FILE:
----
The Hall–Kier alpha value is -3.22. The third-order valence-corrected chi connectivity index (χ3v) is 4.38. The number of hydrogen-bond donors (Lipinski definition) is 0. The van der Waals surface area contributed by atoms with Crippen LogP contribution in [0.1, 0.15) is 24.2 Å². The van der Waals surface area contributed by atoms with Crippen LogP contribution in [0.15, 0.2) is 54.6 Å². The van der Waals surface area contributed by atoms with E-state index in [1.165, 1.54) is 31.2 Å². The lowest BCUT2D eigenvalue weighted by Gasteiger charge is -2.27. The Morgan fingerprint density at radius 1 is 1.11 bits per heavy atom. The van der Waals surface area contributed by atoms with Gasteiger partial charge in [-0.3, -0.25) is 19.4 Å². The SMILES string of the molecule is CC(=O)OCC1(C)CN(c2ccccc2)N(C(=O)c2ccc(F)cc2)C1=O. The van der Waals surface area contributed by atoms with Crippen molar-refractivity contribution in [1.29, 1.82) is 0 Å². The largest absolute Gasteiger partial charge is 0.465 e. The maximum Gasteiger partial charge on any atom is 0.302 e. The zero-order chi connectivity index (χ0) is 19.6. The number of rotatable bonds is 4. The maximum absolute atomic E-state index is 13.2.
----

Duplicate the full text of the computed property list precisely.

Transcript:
The Hall–Kier alpha value is -3.22. The third-order valence-corrected chi connectivity index (χ3v) is 4.38. The number of hydrogen-bond donors (Lipinski definition) is 0. The van der Waals surface area contributed by atoms with Crippen LogP contribution in [0.1, 0.15) is 24.2 Å². The van der Waals surface area contributed by atoms with Crippen LogP contribution in [0.15, 0.2) is 54.6 Å². The van der Waals surface area contributed by atoms with E-state index in [1.165, 1.54) is 31.2 Å². The lowest BCUT2D eigenvalue weighted by Gasteiger charge is -2.27. The Morgan fingerprint density at radius 1 is 1.11 bits per heavy atom. The van der Waals surface area contributed by atoms with Gasteiger partial charge in [-0.3, -0.25) is 19.4 Å². The SMILES string of the molecule is CC(=O)OCC1(C)CN(c2ccccc2)N(C(=O)c2ccc(F)cc2)C1=O. The van der Waals surface area contributed by atoms with Crippen molar-refractivity contribution in [1.29, 1.82) is 0 Å². The largest absolute Gasteiger partial charge is 0.465 e. The maximum Gasteiger partial charge on any atom is 0.302 e. The zero-order chi connectivity index (χ0) is 19.6. The number of rotatable bonds is 4. The maximum absolute atomic E-state index is 13.2.